When I sit down to do a tattoo, I try to apply the traditional values to all the styles of work I do. I believe a tattoo should be clean, solid, smooth, readable, and by doing this I feel your tattoo will look good for a lifetime. In my opinion, as the client, you are paying good money and will be dealing with a certain level of pain/discomfort so let's do it right the first time so you don't have to do it all over again.

How to care for your tattoo
The average tattoo takes one to three weeks to heal. Although, for one to one and a half months, we do not recommend the following activities:


Hot tubs.

Exposure to excessive steam.

Contact with ocean water (contamination).

Submerging/soaking under water (baths) - Showers are great (encouraged in fact); but, keep direct shower spray off the new tattoo.

Do not shave the newly tattooed area.


Remove bandages one to two hours after completion.

If redness or swelling occurs; use ice packs.

We suggest a good, fragrance free lotion such as Lubriderm, Jergens, or Eucerin. Apply a THIN layer and work in well - five to six times a day - for the entire healing process. DO NOT over lubricate your tattoo; however, don't let it dry out.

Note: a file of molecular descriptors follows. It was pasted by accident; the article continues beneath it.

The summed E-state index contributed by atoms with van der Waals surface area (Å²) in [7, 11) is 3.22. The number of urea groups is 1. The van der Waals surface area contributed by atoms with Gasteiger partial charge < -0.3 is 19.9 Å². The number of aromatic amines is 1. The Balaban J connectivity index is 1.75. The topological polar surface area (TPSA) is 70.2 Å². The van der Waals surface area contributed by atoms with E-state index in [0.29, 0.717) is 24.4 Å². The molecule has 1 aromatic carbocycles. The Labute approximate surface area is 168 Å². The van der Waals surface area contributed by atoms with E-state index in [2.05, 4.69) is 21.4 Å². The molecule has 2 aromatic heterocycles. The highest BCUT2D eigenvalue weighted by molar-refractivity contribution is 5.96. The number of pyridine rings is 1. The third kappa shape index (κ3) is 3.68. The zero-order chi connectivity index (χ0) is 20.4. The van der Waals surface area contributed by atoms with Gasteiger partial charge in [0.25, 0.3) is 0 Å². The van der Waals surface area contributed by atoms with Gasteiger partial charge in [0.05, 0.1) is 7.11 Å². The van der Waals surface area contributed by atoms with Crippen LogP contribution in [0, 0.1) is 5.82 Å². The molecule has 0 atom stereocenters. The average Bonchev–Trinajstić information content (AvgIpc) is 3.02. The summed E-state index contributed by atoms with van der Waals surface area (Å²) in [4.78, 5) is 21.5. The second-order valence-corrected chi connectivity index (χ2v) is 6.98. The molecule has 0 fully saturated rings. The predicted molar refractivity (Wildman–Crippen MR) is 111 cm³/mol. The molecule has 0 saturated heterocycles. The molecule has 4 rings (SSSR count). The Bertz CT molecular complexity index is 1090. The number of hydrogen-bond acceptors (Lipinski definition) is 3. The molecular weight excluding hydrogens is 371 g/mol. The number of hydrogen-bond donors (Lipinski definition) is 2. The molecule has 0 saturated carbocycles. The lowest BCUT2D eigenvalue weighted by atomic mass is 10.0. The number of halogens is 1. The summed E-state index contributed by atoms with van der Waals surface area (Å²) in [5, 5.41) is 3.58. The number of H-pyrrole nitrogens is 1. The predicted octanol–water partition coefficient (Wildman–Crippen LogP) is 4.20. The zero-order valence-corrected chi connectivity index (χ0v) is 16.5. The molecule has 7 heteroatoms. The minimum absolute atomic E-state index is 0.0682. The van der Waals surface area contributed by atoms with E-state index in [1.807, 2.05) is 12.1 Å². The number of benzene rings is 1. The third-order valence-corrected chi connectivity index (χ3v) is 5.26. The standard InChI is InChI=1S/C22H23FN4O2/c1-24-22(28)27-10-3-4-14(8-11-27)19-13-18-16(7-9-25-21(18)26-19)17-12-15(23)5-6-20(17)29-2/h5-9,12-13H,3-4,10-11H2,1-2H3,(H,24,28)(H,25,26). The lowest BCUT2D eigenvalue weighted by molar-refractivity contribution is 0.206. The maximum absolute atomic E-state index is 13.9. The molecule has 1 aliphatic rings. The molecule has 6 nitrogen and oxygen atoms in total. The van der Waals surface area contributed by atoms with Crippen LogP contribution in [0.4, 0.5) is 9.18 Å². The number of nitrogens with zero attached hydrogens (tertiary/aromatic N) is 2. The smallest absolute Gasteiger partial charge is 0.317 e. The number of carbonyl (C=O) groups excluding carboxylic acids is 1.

Should any seepage occur, gently dab off excess with a clean paper towel.

If a rash occurs (bumps on or around the tattoo, persistent redness, or any allergic reaction), discontinue using the antibiotics or lotions and contact ELECTRIC TATTOO for suggestions and alternative products.


On the fourth to fifth day, your new tattoo will begin to itch, flake, and peel. It is very important not pick or scratch at it because this might harm your artwork.

You may notice some peeling and possibly a little scabbing. You will also notice that your tattoo will start to itch - similar to sunburn when it begins to heal. A little scabbing can be normal; and there is no need to panic. The advice here is don’t scratch and don't pick! If the skin itches; lightly slap it. If it's peeling; put lotion on it. If it's scabbing; leave it alone. Scabs will fall off as the skin heals. This process takes one to three weeks. Your tattoo is almost finished ~ and now is not the time to spoil it!


Wash gently with cool or lukewarm water using a mild antibacterial soap. Pat dry with a soft, clean towel - DON'T RUB!


Exposing any brilliant or colorful tattoo directly to sunlight can quickly fade and damage it. After your new tattoo has healed, you will want to protect it from the sun's ultraviolet rays. ELECTRIC TATTOO recommends wearing lightweight or adequate clothing for protection from fading and damage. It is very acceptable to use sun screen (with 30SPF sun block); it's just not recommend it during the healing process. Your tattoo is a source of great pride and these suggestions will keep it vibrant over many years.

Consult your Tattoo Artist for any additional instructions or questions.